The BBC World Service had the first reports out of the Hague: “The UN’s highest court has cleared Serbia of direct responsibility for genocide in the 1990s Bosnian war. The International Court of Justice was ruling in the first case of a state charged with genocide. If Bosnia’s lawsuit had been successful it could have sought billions of dollars in compensation from Serbia. The court ruled the 1995 massacre at Srebrenica was genocide but said it could not be established that Serbia was complicit…The president of the court, Judge Rosalyn Higgins [of Britain], said: ‘The court finds that the acts of genocide at Srebrenica cannot be attributed to the respondent’s (Serbia) state organs’. Earlier Judge Higgins had rejected Serbia’s argument that the court had no jurisdiction.”

That shows her even-handedness.

The BBC report also noted that “The court’s ruling that Srebrenica did constitute genocide confirmed an earlier ruling in the UN war crimes tribunal…The war crimes tribunal in The Hague has already found individuals guilty of genocide in Bosnia and established the Srebrenica massacre as genocide.”

And the BBC report points out that “The ruling also comes with Serbia still facing challenges linked to the break-up of the former Yugoslavia. Its passage into the European Union has stalled over its failure to hand over war crimes suspects for trial. It also faces final talks with the United Nations on the future of Kosovo, with the province heading towards near-statehood despite Serbian opposition.”

Certainly we could never accuse the ICJ of having political considerations…

The documentation is now available on the website of the International Court of Justice in the Hague:

The Associated Press filed a report adding these details: The ICJ “ruled Monday that Serbia failed to use its influence with Bosnian Serbs to prevent the genocide of Bosnian Muslims at Srebrenica, but exonerated Serbia of direct responsibility for genocide during the 1992-95 war. In a lengthy ruling, the International Court of Justice said the leaders of Serbia also failed to comply with its international obligation to punish those who carried out the 1995 massacre in which some 7,000 Bosnian Muslims were killed. The Serbians ‘should have made the best effort within their power to try and prevent the tragic events then taking shape’, in the U.N. enclave of Srebrenica, the scale of which ‘might have been surmised’, the ruling said.” [I wonder if the Court thought this might also have been surmised by the UN Peacekeeping force there, UNPROFOR, which had a UN SC mandate to use “all available means” to defend the “safe havens” proclaimed gallantly by French General Janvier…but nothing was done, and the Dutch Peacekeepers there, though outnumbered as they later explained, still did nothing, as the men were separated from the women, and led off to their deaths...]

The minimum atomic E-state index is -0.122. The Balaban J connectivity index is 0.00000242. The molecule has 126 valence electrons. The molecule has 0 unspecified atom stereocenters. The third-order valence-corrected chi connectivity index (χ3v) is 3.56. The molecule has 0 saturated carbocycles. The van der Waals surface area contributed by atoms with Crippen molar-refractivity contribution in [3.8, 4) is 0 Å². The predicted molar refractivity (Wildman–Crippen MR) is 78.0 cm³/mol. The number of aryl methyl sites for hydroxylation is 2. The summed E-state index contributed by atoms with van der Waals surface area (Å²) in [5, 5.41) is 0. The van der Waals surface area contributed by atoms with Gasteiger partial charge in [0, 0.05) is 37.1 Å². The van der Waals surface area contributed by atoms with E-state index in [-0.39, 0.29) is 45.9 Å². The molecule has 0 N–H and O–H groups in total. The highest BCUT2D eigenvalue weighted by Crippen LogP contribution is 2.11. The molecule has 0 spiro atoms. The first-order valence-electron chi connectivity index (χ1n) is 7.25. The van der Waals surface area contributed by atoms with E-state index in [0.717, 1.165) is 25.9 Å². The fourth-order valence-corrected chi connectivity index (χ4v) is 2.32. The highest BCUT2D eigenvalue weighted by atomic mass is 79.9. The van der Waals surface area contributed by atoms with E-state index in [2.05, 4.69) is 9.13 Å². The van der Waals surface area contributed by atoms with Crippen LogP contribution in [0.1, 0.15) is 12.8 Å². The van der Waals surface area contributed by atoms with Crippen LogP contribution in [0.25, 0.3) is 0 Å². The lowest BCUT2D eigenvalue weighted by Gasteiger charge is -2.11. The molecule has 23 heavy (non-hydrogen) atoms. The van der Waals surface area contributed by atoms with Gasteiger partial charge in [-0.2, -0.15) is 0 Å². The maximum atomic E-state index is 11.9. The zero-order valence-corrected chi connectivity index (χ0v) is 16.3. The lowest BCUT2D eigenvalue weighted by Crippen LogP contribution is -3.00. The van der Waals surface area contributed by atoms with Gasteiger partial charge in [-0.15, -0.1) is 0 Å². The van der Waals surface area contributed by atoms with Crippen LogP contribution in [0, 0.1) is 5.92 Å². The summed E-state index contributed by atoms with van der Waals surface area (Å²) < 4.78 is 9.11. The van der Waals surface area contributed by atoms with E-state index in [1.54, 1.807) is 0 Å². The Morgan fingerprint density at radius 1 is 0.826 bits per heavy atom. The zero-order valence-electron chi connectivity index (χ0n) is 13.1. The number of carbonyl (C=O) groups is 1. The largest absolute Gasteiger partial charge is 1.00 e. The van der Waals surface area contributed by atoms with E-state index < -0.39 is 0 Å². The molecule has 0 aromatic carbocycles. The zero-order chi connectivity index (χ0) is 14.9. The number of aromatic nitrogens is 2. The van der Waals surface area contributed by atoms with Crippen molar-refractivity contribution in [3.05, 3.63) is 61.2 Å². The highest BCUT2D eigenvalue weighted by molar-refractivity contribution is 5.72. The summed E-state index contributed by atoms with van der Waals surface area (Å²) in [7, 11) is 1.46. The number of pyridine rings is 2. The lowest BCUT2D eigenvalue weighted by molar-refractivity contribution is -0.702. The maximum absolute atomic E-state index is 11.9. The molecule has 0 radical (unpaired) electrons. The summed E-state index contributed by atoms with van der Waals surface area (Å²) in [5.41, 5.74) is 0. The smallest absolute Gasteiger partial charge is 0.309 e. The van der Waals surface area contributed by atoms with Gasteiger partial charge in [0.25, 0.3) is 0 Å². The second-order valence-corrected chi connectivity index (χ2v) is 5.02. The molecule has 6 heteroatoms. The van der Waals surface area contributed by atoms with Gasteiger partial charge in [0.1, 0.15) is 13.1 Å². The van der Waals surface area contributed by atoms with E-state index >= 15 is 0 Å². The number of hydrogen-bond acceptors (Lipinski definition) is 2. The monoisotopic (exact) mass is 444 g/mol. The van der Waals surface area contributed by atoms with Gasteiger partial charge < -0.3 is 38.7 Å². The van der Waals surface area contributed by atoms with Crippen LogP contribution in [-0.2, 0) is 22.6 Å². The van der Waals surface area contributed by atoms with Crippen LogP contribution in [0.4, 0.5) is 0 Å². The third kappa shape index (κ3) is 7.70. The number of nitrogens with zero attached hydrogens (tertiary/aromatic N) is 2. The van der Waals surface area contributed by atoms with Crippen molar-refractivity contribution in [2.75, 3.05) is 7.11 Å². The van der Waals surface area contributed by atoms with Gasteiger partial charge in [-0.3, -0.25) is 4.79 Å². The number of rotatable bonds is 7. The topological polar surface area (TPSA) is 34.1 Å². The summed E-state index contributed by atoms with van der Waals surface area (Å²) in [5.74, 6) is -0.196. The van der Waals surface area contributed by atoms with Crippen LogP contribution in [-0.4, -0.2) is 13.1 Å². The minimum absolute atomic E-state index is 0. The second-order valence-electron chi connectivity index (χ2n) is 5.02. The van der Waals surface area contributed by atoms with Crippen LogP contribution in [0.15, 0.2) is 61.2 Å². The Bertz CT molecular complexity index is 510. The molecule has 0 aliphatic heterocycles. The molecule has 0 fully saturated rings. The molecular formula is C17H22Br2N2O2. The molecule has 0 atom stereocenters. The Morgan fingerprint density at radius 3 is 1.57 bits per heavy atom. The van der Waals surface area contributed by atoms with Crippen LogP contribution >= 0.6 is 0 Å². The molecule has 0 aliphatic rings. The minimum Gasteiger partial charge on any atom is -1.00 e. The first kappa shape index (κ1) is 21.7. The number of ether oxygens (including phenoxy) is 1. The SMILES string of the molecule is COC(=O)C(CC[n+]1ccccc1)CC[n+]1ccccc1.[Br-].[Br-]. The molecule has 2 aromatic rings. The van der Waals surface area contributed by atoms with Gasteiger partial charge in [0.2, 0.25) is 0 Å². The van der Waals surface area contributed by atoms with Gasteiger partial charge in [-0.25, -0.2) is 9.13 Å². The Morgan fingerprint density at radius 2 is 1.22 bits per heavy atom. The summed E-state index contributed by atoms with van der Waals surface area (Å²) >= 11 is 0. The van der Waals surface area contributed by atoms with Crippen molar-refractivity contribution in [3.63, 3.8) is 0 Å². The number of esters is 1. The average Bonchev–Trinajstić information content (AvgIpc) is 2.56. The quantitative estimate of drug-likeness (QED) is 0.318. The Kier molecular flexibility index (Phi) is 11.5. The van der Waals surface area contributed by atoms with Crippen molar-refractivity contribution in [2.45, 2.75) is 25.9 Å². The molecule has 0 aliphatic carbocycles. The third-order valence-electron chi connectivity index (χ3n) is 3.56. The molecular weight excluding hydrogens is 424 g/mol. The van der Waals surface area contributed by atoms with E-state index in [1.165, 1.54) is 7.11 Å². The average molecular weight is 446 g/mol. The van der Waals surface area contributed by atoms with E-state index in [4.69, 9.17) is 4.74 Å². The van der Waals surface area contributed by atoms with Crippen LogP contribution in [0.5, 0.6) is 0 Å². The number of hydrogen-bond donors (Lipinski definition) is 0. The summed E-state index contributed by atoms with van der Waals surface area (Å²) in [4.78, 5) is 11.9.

The AP story reports that the ICJ decision “rejected Bosnia’s claim for monetary reparations. ‘Financial compensation is not the appropriate form of reparation for the breach of the obligation to prevent genocide’, the judgment said. [I couldn’t wait to see what is appropriate, according to the Court — an acknowledgement and an apology? But, when the Judgement was finally posted on the website hours later, there was no suggestion for what would be the “appropriate form of reparation”, other then the ICJ ruling itself! This flies in the face of a 25-year trend in international diplomacy, favoring compensation for war crimes, that started with Iraq’s expulsion from Kuwait in 1991 by the U.S.-led ‘Desert Storm’ coalition, following its August 1990 invasion] Reading the decision, Judge Rosalyn Higgins said it was clear to leaders in Belgrade that there was a serious risk of a massive slaughter in Srebrenica. Yet Serbia ‘has not shown that it took any initiative to prevent what happened or any action on its part to avert the atrocities which were being committed’. Serbia’s claim that it was powerless to prevent the massacres ‘hardly tallies with their known influence’ over the Bosnian Serb army, the court ruled. The case was the first time an entire nation was held to judicial account for genocide. Earlier Monday, the court ruled that Bosnian Serbs [emphasis added] committed genocide during the Srebrenica massacre. Bosnia claimed that Serbia [emphasis added] bore responsibility for the genocide.”

Earlier this month, Carla del Ponti [who must have been privately aware of the direction the wind was blowing from the ICJ] told a conference in Zagreb that “More must be done to search for the truth about crimes committed during the Balkans wars, the Hague tribunal’s chief prosecutor told an international conference held in Croatia. Speaking at the Zagreb conference Establishing the Truth about War Crimes and Conflicts organised by the Croatian NGO Documents, the Belgrade Humanitarian Law Centre and the Sarajevo Research and Documentation Centre, Carla del Ponte argued, ‘It is certain that much more has to be done, and many more perpetrators must be brought to justice for the war crimes [committed in the Balkans]’. At the event held on February 8 and 9, Del Ponte also spoke of the limitations of war crimes tribunals, which, she said, ‘cannot establish all truth and all facts’. She also implied that Serbian authorities were continuing to withhold important archives and documents from the tribunal. ‘In Serbia, the authorities still cannot find where the Milosevic archive has disappeared [to]. Strangely enough, the war time archive of Karadzic has also disappeared without a trace. What a coincidence’, she said.